Amygdala Neurosciences has acquired the mid-stage behavior and substance addictions candidate GS-6637 from Gilead Sciences for an undisclosed price.
“Completion of this transaction launches Amygdala Neurosciences with a Phase-II ready asset that we believe has the potential to become a treatment for addiction,” Peter Strumph, Amygdala’s co-founder and CEO, said yesterday in a statement. “In 2017, we look forward to initiating clinical trials for the treatment of both cocaine and alcohol use disorders.”
GS-6637 is a highly selective aldehyde dehydrogenase 2 (ALDH2) inhibitor that, according to Amygdala, has the potential to treat behavior and substance addictions based on a mechanism of action that prevents pathophysiologic dopamine surges and associated craving without changes to basal dopamine. The company says GS-6637 uses a novel pathway to modify dopaminergic tone.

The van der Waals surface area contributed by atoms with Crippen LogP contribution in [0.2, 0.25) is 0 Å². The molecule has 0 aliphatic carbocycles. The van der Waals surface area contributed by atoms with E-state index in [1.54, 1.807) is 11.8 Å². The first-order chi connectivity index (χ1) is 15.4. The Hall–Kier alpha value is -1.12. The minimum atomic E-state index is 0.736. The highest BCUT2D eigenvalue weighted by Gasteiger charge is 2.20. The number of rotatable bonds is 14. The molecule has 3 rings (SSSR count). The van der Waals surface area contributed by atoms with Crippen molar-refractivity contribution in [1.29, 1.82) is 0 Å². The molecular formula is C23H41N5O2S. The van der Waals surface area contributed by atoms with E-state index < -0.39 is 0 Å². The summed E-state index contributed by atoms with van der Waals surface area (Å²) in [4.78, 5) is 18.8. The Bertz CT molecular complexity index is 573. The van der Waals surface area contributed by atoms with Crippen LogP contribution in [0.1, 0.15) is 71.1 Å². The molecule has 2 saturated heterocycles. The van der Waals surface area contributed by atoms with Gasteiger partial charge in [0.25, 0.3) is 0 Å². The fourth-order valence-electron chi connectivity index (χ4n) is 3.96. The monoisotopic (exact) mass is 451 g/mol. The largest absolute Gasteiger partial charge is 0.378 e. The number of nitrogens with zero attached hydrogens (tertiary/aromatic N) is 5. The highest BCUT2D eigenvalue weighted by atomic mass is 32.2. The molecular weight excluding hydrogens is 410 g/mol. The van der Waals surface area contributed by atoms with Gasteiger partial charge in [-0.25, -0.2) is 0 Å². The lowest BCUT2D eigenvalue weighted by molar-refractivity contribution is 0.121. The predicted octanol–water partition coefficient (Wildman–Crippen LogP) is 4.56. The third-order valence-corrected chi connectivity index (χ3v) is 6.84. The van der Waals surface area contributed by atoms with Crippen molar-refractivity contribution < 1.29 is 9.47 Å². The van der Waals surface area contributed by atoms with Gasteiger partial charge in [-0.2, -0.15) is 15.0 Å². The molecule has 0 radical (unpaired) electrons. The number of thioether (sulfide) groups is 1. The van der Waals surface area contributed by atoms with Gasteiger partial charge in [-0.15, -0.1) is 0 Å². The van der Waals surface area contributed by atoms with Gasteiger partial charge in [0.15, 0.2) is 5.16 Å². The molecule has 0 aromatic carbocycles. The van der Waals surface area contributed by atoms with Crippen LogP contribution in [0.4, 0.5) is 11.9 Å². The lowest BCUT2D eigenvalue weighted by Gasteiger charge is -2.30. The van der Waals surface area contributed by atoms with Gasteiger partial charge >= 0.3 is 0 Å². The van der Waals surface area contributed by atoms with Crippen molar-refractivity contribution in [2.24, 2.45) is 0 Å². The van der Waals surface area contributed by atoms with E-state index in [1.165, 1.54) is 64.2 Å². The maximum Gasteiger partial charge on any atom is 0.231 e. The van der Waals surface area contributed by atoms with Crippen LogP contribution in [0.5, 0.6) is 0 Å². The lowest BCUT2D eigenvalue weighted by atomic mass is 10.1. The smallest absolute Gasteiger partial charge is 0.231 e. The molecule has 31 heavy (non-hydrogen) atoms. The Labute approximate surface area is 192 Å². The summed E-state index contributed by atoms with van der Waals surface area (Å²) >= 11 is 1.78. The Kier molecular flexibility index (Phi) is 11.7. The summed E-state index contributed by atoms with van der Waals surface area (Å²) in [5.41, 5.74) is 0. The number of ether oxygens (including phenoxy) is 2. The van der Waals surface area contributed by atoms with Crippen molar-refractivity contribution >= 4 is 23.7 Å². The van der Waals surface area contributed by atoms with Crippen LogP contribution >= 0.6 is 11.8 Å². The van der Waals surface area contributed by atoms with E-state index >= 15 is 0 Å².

GS-6637 showed promising pharmacokinetics and safety profile in three Phase I trials assessing the candidate in 95 human patients. In animal studies, GS-6637 prevented stimuli-induced pathophysiologic dopamine surges resulting in drug-seeking behavior, resulting in decreased drug use and relapse, added Ivan Diamond, M.D., Ph.D., Amygdala’s co-founder and CSO. Amygdala is renaming the compound ANS-6637.
Gilead acquired the addiction candidate, then named CVT-10216, when it bought CV Therapeutics (CVT) for $1.4 billion in 2009. Amygdala has been launched by four former CVT executives, two of which later held positions at Gilead as senior advisor to the CEO—Dr. Diamond and Lou Lange, M.D., Ph.D., who is Amygdala’s executive chairman and founder.